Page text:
After a long journey, the struggle for legal recognition begins
By Margherita Capacci
With the number of people seeking asylum in the Netherlands increasing over the summer, many undocumented migrants in Groningen are now being left on the streets. In a time when COVID-19 is still far from over, is the government doing enough to solve this problem?
During the Coronavirus outbreak, the number of asylum seekers nationwide remained low. However, with the warmer months and the easing of travel restrictions in many countries, more and more people have started moving again. In July, the number of applications for asylum in the Netherlands reached 1679, compared to 888 in June. Of these, the majority is young men arriving from Syria, Turkey, Algeria; Morocco, or Nigeria, but this figure also includes a total of 93 unaccompanied minors in the month of July alone.
The Province of Groningen is home to the AZC (Asylum Seeker’s Centre) in Ter Apel, which is where the Dutch government carries out its first assessments to decide whether someone will qualify for the legal status of ‘asylum seeker’. If asylum is granted, the people are then spread amongst the various municipalities in the Netherlands to integrate and begin their new life.
‘You have 28 days to leave’
But what happens to migrants that are denied the status of ‘asylum seeker’? “You have 28 days to leave, and you have to organise your own departure” says Helmer Roelofs, the Coordinator for Church and Public Relations of INLIA in Groningen. INLIA is the organisation that runs shelters for some of the undocumented migrants in Groningen. If, after the 28 days and some more bureaucratic steps (including a 12-week ‘departure window’), migrants cannot legally return to their countries of origin, they fall through the gaps. “Then they tell you that that is the end, and you have to leave” says Roelofs, “when they are either leaving from Ter Apel or put on the streets, then they come to us”.
However, not everyone can be accommodated. Undocumented migrants coming from different provinces do not meet the criteria. “So that’s a big problem, many times when people come to us, we have to say no” says Roelofs. Some of the migrants left on the street can find help in other places but others “simply disappear also out of our sights, to where we don’t know, and that’s tragic” says Roelofs.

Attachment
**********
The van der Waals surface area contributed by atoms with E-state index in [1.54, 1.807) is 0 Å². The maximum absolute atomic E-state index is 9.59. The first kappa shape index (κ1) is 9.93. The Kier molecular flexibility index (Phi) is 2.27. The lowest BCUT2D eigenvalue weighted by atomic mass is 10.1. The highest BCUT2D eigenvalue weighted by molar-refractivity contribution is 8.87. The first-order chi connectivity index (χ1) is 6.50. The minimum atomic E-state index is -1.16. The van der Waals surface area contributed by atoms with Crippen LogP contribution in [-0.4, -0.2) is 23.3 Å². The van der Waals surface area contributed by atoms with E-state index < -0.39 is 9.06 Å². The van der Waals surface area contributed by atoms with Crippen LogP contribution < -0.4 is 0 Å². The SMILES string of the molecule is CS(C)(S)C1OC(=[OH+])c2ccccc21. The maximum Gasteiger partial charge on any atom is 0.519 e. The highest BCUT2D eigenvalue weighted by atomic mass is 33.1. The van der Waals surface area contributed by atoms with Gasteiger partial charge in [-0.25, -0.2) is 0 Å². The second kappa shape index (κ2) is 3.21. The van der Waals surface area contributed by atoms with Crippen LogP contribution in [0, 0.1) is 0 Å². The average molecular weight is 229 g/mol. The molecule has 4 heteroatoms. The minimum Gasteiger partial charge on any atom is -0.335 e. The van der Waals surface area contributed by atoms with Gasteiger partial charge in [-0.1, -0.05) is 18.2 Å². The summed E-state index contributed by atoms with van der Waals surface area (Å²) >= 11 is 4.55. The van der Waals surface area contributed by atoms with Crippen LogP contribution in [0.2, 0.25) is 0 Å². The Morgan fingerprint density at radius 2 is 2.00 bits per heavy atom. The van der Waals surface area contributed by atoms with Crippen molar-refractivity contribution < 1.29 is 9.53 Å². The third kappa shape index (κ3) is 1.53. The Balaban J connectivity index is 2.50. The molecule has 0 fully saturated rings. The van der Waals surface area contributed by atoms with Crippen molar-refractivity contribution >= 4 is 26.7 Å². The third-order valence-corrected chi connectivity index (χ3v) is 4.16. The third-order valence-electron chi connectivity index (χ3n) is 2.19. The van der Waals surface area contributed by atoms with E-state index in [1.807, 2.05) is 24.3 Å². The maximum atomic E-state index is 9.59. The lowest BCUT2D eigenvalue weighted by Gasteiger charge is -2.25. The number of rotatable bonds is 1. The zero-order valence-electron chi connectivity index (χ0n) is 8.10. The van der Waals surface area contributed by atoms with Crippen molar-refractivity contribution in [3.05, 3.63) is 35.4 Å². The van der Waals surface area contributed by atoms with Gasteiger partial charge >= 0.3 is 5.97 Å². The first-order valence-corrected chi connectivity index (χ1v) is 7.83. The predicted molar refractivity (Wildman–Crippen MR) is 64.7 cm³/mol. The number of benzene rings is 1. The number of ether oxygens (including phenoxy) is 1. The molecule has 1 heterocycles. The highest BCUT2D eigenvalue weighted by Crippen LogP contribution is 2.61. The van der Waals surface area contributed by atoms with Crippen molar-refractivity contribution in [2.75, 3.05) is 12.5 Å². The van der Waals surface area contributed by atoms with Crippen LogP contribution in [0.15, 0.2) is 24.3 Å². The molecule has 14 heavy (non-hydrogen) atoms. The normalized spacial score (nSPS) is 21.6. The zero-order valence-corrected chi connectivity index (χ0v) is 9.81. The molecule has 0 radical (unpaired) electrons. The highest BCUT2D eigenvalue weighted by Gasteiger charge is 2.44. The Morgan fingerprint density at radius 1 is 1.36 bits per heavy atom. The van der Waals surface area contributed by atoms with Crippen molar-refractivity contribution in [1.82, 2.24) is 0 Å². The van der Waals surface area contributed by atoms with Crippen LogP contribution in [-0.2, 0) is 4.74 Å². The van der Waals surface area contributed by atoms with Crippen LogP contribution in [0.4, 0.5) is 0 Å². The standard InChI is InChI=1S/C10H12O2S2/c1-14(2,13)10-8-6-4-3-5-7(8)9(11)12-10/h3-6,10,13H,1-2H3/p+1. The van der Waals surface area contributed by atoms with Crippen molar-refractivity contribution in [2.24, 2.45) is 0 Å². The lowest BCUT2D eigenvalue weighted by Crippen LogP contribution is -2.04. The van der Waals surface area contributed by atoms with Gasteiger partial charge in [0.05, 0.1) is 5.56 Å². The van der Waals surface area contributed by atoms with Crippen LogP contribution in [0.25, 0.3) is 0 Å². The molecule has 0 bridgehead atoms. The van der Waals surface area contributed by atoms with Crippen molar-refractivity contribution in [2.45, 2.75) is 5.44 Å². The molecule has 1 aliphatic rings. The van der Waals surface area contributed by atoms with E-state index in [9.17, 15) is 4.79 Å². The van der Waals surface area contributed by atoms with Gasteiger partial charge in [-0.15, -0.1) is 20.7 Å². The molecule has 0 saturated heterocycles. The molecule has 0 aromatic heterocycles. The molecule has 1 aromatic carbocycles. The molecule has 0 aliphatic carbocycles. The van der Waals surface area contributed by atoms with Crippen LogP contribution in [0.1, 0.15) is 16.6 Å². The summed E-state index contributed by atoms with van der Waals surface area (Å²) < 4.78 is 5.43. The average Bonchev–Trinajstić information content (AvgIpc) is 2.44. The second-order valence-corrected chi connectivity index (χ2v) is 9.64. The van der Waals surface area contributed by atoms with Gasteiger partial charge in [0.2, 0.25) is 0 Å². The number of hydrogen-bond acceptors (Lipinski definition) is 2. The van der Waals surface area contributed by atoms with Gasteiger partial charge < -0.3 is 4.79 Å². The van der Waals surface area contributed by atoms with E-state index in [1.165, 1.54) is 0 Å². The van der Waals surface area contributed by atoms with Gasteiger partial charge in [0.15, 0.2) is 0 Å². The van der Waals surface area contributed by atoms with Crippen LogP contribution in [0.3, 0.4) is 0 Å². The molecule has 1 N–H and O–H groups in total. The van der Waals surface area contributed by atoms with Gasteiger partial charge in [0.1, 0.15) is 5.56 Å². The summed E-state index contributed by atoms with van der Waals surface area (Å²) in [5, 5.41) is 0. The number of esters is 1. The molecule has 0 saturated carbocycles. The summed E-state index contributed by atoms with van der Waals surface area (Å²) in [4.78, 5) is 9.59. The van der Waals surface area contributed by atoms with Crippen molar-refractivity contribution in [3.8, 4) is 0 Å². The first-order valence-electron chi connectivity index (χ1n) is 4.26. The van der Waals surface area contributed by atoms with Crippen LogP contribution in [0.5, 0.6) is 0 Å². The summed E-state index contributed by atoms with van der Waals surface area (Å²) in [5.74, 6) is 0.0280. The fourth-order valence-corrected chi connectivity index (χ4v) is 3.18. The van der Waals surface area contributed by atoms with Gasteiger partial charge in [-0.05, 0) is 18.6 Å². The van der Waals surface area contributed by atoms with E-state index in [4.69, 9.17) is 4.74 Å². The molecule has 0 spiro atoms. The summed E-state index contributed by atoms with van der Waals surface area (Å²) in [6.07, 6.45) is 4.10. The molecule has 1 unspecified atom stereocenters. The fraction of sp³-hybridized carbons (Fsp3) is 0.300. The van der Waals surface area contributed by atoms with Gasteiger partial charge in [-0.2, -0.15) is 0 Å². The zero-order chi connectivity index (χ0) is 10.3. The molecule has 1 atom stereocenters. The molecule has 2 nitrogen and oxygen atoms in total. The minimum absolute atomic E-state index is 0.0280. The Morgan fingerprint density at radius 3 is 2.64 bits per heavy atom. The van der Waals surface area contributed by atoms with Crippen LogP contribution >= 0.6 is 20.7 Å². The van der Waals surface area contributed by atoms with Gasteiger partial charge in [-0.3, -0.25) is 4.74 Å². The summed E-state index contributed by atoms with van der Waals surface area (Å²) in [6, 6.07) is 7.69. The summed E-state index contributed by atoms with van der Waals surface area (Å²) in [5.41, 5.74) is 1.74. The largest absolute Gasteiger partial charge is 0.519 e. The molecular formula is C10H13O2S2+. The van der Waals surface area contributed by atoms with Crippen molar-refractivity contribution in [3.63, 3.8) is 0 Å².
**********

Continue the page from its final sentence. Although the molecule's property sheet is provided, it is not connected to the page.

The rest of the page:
A small amount of relief during Corona-times
During the Coronavirus outbreak undocumented migrants living on the streets were given accommodation by the national government, in the same way as homeless people that are Dutch nationals. However, as of June 1 new guidelines were published by the government, gradually reducing the possibilities of accessing any form of shelter to zero, despite the Coronavirus not being over yet.
“They are being put on the street again” say Roelofs, “for a couple of months the national government realised ‘we have to do something’”. Now, though, undocumented migrants are being ignored, again.
This is not just in violation of safety measures due to COVID-19 but it also violates a 2014 verdict by the European Committee of Social Rights, which rules that everyone in need should be provided food, clothing and accommodation by the Dutch government, says Roelof. The INLIA, together with the other NGO’s co-operating in a ‘working group on refugees’ under the umbrella of the National Council of Churches, is now trying to appeal to the national government.
Roelofs hopes to see the shelters for undocumented migrant being managed at a more national level in the future.
With the numbers of asylum seekers increasing over summer, he’s also concerned about capacity. INLIA is already talking to the municipality of Groningen about renewing and enlarging their reception infrastructure. “We do foresee that we will have a capacity problem” says Roelofs, “if there are more people are being put on the street from Ter Apel again then in the end they will come up to our doors”.
Some resources around Asylum Seekers and the Netherlands
Margherita Capacci is a journalist located in the City of Groningen.